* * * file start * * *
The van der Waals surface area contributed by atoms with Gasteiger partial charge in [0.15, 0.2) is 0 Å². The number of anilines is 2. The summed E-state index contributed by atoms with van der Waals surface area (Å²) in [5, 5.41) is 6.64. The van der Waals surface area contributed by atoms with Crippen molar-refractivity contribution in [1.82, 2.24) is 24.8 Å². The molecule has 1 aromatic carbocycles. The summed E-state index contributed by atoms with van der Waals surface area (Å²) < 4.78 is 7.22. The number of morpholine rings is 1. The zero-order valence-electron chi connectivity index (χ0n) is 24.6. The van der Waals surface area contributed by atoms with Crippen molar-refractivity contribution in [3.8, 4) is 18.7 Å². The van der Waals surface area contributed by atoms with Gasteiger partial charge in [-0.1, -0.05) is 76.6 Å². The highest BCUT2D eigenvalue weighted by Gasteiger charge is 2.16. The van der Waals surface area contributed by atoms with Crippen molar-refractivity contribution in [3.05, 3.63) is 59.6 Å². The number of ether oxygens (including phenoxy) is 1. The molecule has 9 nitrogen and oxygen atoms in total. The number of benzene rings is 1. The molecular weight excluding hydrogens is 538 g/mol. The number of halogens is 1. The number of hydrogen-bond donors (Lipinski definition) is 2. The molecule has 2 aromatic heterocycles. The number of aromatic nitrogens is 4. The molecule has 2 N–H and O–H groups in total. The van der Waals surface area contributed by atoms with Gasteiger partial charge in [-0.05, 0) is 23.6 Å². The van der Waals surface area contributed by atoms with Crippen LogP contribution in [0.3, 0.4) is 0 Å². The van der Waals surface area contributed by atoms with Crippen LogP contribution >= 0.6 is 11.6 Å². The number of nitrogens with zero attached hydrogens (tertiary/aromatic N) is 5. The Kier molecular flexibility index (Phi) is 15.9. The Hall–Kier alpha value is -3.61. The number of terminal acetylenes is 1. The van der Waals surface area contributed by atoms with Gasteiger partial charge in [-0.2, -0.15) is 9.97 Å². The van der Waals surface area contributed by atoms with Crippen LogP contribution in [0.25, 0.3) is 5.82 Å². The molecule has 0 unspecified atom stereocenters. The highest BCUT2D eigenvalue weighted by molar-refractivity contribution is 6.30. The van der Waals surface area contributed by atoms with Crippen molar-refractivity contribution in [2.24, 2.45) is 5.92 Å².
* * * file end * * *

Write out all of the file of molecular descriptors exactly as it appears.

The van der Waals surface area contributed by atoms with Gasteiger partial charge in [0.15, 0.2) is 0 Å². The number of anilines is 2. The summed E-state index contributed by atoms with van der Waals surface area (Å²) in [5, 5.41) is 6.64. The van der Waals surface area contributed by atoms with Crippen molar-refractivity contribution in [1.82, 2.24) is 24.8 Å². The molecule has 1 aromatic carbocycles. The summed E-state index contributed by atoms with van der Waals surface area (Å²) < 4.78 is 7.22. The number of morpholine rings is 1. The zero-order valence-electron chi connectivity index (χ0n) is 24.6. The van der Waals surface area contributed by atoms with Crippen molar-refractivity contribution in [3.8, 4) is 18.7 Å². The van der Waals surface area contributed by atoms with Gasteiger partial charge in [-0.1, -0.05) is 76.6 Å². The highest BCUT2D eigenvalue weighted by Gasteiger charge is 2.16. The van der Waals surface area contributed by atoms with Crippen molar-refractivity contribution in [3.05, 3.63) is 59.6 Å². The number of ether oxygens (including phenoxy) is 1. The molecule has 9 nitrogen and oxygen atoms in total. The number of benzene rings is 1. The molecular weight excluding hydrogens is 538 g/mol. The number of halogens is 1. The number of hydrogen-bond donors (Lipinski definition) is 2. The molecule has 2 aromatic heterocycles. The number of aromatic nitrogens is 4. The molecule has 2 N–H and O–H groups in total. The van der Waals surface area contributed by atoms with Gasteiger partial charge in [-0.05, 0) is 23.6 Å². The van der Waals surface area contributed by atoms with Crippen LogP contribution in [0.3, 0.4) is 0 Å². The van der Waals surface area contributed by atoms with Crippen LogP contribution >= 0.6 is 11.6 Å². The number of nitrogens with zero attached hydrogens (tertiary/aromatic N) is 5. The Kier molecular flexibility index (Phi) is 15.9. The Hall–Kier alpha value is -3.61. The number of terminal acetylenes is 1. The van der Waals surface area contributed by atoms with Gasteiger partial charge in [-0.2, -0.15) is 9.97 Å². The van der Waals surface area contributed by atoms with Crippen LogP contribution in [0.25, 0.3) is 5.82 Å². The molecule has 0 unspecified atom stereocenters. The highest BCUT2D eigenvalue weighted by molar-refractivity contribution is 6.30. The van der Waals surface area contributed by atoms with Crippen molar-refractivity contribution in [2.24, 2.45) is 5.92 Å².